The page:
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Paula Caplan Statement in Support of Occupy APA

Paula Caplan was unable to attend the May 5 protest of the 2012 conference of the American Psychiatric Association, and offered this statement to be read out at the event.

I am with you in Philadelphia in spirit.

David Oaks and MindFreedom helped in the 1980s petition campaign against some DSM diagnoses that brought support from more than 6 million people. But the terrifying DSM juggernaut rolled on, heedless of the way it ruins people's lives.

Last weekend, in a groundbreaking move, eight brave women harmed by psychiatric labels filed ethics complaints with the APA. I filed my own complaint as an "interested party" who for more than a quarter of a century saw the DSM people play fast and loose with the science yet convince many professionals and the public that their manual is scientific and not damaging. I have personally made the powers-that-be aware of these problems. I have watched the DSM leaders fail to take steps to care enough to gather evidence of harm, redress past harm, and prevent future harm. I watched them deny the harm as the victims struggled to survive.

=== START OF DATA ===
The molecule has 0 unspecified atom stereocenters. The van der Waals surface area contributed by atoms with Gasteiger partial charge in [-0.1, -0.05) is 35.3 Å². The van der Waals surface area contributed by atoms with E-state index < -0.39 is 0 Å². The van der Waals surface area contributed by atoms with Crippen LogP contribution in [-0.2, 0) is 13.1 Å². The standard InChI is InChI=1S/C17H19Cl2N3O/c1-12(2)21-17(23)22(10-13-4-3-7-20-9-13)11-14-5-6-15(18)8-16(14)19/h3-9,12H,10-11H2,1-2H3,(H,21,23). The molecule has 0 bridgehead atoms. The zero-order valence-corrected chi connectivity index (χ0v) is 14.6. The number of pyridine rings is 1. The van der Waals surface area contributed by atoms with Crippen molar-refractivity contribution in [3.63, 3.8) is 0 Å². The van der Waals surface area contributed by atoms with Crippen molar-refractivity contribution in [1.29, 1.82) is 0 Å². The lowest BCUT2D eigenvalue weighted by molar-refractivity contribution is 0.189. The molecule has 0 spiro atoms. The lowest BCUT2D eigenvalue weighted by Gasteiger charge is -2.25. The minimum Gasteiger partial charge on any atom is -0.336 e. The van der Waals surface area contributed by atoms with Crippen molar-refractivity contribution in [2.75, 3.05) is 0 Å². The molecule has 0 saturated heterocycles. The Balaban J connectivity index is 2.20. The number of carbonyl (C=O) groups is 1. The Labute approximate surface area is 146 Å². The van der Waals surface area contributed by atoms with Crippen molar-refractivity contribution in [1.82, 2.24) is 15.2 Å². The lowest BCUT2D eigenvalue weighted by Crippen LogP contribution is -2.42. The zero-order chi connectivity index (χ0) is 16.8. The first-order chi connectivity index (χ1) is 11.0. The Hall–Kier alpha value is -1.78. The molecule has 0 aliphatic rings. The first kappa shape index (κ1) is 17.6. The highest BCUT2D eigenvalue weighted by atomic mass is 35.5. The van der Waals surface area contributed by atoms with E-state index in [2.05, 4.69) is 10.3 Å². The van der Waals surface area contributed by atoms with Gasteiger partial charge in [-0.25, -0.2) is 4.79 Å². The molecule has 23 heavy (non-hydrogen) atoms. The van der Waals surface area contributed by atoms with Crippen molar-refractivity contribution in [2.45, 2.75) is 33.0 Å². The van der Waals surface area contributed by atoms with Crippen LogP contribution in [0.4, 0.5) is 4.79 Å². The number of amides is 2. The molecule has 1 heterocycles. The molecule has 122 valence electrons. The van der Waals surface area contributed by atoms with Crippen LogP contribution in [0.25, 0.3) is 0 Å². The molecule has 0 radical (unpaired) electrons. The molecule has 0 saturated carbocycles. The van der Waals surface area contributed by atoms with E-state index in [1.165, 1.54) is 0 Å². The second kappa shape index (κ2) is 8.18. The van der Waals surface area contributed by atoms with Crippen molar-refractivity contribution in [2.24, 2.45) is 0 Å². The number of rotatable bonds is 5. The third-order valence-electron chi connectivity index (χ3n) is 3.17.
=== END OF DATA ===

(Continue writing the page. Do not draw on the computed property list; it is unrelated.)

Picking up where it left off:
There is reason for hope. My article about the complaints in last Sunday's Washington Post within 4 days elicited 400 comments, nearly all of them extremely positive!

The courageous attorney Jim Gottstein first made me aware of the APA's complaints process and their ethical standards, and I received invaluable help from attorney Jeffery Wilson, Judge David Dunlap, psychologist David H. Jacobs, and researcher Emily H. Cohen.

Let us move the APA to come clean, to take the radical steps of being completely and consistently honest and caring, to make important changes and to warn others of the dangers that may await them when they go to see even the most well-meaning professional.

Let these complaints start a tsunami of such attempts at last to hold those in charge accountable and stop the harm. STOP THE HARM!

Paula J. Caplan, Ph.D.
Fellow, Women and Public Policy Program, Harvard Kennedy School, Harvard University
and
Associate, DuBois Institute, Harvard University

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Kris Yates

Kris experienced forced electroshock while locked up in a psychiatric institution in India. Kris became an MFI leader, and is shown here at a Highlander strategy conference. A powerful story teller from a poor Appalachian background, Kris obtained her master's degree and became accredited as a family counselor in California. Her practice specializes in nondrug voluntary and humane alternatives for people labeled with psychiatric disabilities. (Photo by Tom Olin.)
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